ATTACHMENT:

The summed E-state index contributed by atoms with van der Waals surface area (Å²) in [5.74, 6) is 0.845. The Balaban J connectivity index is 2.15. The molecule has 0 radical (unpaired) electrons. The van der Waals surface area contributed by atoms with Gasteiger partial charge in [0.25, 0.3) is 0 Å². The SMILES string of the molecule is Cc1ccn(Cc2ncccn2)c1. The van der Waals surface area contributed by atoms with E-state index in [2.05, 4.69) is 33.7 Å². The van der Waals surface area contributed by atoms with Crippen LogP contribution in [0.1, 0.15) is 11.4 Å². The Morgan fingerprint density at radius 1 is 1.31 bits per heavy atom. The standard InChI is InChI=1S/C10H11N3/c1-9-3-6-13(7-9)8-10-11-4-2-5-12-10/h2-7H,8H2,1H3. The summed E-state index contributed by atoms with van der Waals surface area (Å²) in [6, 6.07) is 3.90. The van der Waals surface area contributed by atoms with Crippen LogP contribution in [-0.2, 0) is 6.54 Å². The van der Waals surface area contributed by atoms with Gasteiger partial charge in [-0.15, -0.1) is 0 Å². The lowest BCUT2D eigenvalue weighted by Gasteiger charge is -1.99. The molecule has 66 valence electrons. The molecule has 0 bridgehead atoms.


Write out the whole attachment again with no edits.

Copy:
The summed E-state index contributed by atoms with van der Waals surface area (Å²) in [5.74, 6) is 0.845. The Balaban J connectivity index is 2.15. The molecule has 0 radical (unpaired) electrons. The van der Waals surface area contributed by atoms with Gasteiger partial charge in [0.25, 0.3) is 0 Å². The SMILES string of the molecule is Cc1ccn(Cc2ncccn2)c1. The van der Waals surface area contributed by atoms with E-state index in [2.05, 4.69) is 33.7 Å². The van der Waals surface area contributed by atoms with Crippen LogP contribution in [0.1, 0.15) is 11.4 Å². The Morgan fingerprint density at radius 1 is 1.31 bits per heavy atom. The standard InChI is InChI=1S/C10H11N3/c1-9-3-6-13(7-9)8-10-11-4-2-5-12-10/h2-7H,8H2,1H3. The summed E-state index contributed by atoms with van der Waals surface area (Å²) in [6, 6.07) is 3.90. The van der Waals surface area contributed by atoms with Crippen LogP contribution in [-0.2, 0) is 6.54 Å². The van der Waals surface area contributed by atoms with Gasteiger partial charge in [-0.15, -0.1) is 0 Å². The lowest BCUT2D eigenvalue weighted by Gasteiger charge is -1.99. The molecule has 66 valence electrons. The molecule has 0 bridgehead atoms.